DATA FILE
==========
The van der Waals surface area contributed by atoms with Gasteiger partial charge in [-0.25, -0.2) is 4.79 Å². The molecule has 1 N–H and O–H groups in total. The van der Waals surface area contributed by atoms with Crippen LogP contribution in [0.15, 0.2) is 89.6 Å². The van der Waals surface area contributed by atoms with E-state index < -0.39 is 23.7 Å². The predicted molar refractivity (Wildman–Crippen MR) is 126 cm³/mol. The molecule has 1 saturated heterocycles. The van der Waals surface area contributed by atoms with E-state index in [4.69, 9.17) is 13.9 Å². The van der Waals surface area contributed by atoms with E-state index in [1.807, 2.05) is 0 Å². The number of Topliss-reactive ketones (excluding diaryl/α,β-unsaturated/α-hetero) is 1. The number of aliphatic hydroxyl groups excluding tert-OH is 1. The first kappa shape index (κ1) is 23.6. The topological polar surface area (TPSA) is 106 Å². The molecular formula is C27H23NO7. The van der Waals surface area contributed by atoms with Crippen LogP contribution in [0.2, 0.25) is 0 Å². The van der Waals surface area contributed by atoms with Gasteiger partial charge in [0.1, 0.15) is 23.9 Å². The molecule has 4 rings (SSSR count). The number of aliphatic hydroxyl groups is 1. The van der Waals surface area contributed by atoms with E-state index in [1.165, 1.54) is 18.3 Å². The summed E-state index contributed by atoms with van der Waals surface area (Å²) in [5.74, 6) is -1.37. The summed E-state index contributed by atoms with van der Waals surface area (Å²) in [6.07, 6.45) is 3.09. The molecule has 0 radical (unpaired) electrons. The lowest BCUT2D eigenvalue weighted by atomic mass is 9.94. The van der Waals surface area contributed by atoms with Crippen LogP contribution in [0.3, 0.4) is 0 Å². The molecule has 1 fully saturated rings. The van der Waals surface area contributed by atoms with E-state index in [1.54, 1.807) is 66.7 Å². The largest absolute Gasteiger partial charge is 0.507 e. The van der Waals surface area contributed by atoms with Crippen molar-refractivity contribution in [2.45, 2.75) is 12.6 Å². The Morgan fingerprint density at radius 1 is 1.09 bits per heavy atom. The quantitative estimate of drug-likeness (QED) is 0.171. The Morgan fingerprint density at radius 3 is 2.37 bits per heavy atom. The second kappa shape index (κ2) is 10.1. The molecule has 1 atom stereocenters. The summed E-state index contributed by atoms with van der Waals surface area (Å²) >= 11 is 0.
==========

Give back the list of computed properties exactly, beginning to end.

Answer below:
The van der Waals surface area contributed by atoms with Gasteiger partial charge in [-0.25, -0.2) is 4.79 Å². The molecule has 1 N–H and O–H groups in total. The van der Waals surface area contributed by atoms with Crippen LogP contribution in [0.15, 0.2) is 89.6 Å². The van der Waals surface area contributed by atoms with E-state index < -0.39 is 23.7 Å². The predicted molar refractivity (Wildman–Crippen MR) is 126 cm³/mol. The molecule has 1 saturated heterocycles. The van der Waals surface area contributed by atoms with E-state index in [4.69, 9.17) is 13.9 Å². The van der Waals surface area contributed by atoms with E-state index in [1.807, 2.05) is 0 Å². The number of Topliss-reactive ketones (excluding diaryl/α,β-unsaturated/α-hetero) is 1. The number of aliphatic hydroxyl groups excluding tert-OH is 1. The first kappa shape index (κ1) is 23.6. The topological polar surface area (TPSA) is 106 Å². The molecular formula is C27H23NO7. The van der Waals surface area contributed by atoms with Crippen LogP contribution in [0.2, 0.25) is 0 Å². The van der Waals surface area contributed by atoms with Gasteiger partial charge in [0.1, 0.15) is 23.9 Å². The molecule has 4 rings (SSSR count). The number of aliphatic hydroxyl groups is 1. The van der Waals surface area contributed by atoms with E-state index in [1.165, 1.54) is 18.3 Å². The summed E-state index contributed by atoms with van der Waals surface area (Å²) in [5.74, 6) is -1.37. The summed E-state index contributed by atoms with van der Waals surface area (Å²) in [6.07, 6.45) is 3.09. The molecule has 0 radical (unpaired) electrons. The lowest BCUT2D eigenvalue weighted by atomic mass is 9.94. The van der Waals surface area contributed by atoms with Crippen LogP contribution in [0.3, 0.4) is 0 Å². The molecule has 1 fully saturated rings. The van der Waals surface area contributed by atoms with E-state index in [1.54, 1.807) is 66.7 Å². The largest absolute Gasteiger partial charge is 0.507 e. The van der Waals surface area contributed by atoms with Crippen molar-refractivity contribution in [2.45, 2.75) is 12.6 Å². The Morgan fingerprint density at radius 1 is 1.09 bits per heavy atom. The quantitative estimate of drug-likeness (QED) is 0.171. The Morgan fingerprint density at radius 3 is 2.37 bits per heavy atom. The second kappa shape index (κ2) is 10.1. The molecule has 1 atom stereocenters. The summed E-state index contributed by atoms with van der Waals surface area (Å²) >= 11 is 0.